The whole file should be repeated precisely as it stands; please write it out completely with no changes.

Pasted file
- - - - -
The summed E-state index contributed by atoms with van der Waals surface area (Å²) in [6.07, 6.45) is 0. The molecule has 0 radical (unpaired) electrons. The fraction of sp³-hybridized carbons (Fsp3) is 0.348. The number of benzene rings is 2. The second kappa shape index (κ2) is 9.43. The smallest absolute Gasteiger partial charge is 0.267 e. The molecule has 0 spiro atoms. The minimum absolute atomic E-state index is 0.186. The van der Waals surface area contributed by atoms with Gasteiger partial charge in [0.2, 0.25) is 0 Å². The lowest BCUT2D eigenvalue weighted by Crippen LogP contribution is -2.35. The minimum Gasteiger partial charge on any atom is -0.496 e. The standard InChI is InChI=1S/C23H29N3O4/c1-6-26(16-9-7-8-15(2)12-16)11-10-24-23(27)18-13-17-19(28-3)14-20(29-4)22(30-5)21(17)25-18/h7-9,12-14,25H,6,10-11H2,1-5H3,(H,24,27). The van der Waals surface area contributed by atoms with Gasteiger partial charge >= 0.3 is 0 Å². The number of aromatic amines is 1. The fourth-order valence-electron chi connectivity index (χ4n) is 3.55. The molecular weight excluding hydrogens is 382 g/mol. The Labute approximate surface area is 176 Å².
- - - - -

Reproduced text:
The summed E-state index contributed by atoms with van der Waals surface area (Å²) in [6.07, 6.45) is 0. The molecule has 0 radical (unpaired) electrons. The fraction of sp³-hybridized carbons (Fsp3) is 0.348. The number of benzene rings is 2. The second kappa shape index (κ2) is 9.43. The smallest absolute Gasteiger partial charge is 0.267 e. The molecule has 0 spiro atoms. The minimum absolute atomic E-state index is 0.186. The van der Waals surface area contributed by atoms with Gasteiger partial charge in [0.2, 0.25) is 0 Å². The lowest BCUT2D eigenvalue weighted by Crippen LogP contribution is -2.35. The minimum Gasteiger partial charge on any atom is -0.496 e. The standard InChI is InChI=1S/C23H29N3O4/c1-6-26(16-9-7-8-15(2)12-16)11-10-24-23(27)18-13-17-19(28-3)14-20(29-4)22(30-5)21(17)25-18/h7-9,12-14,25H,6,10-11H2,1-5H3,(H,24,27). The van der Waals surface area contributed by atoms with Gasteiger partial charge >= 0.3 is 0 Å². The number of aromatic amines is 1. The fourth-order valence-electron chi connectivity index (χ4n) is 3.55. The molecular weight excluding hydrogens is 382 g/mol. The Labute approximate surface area is 176 Å².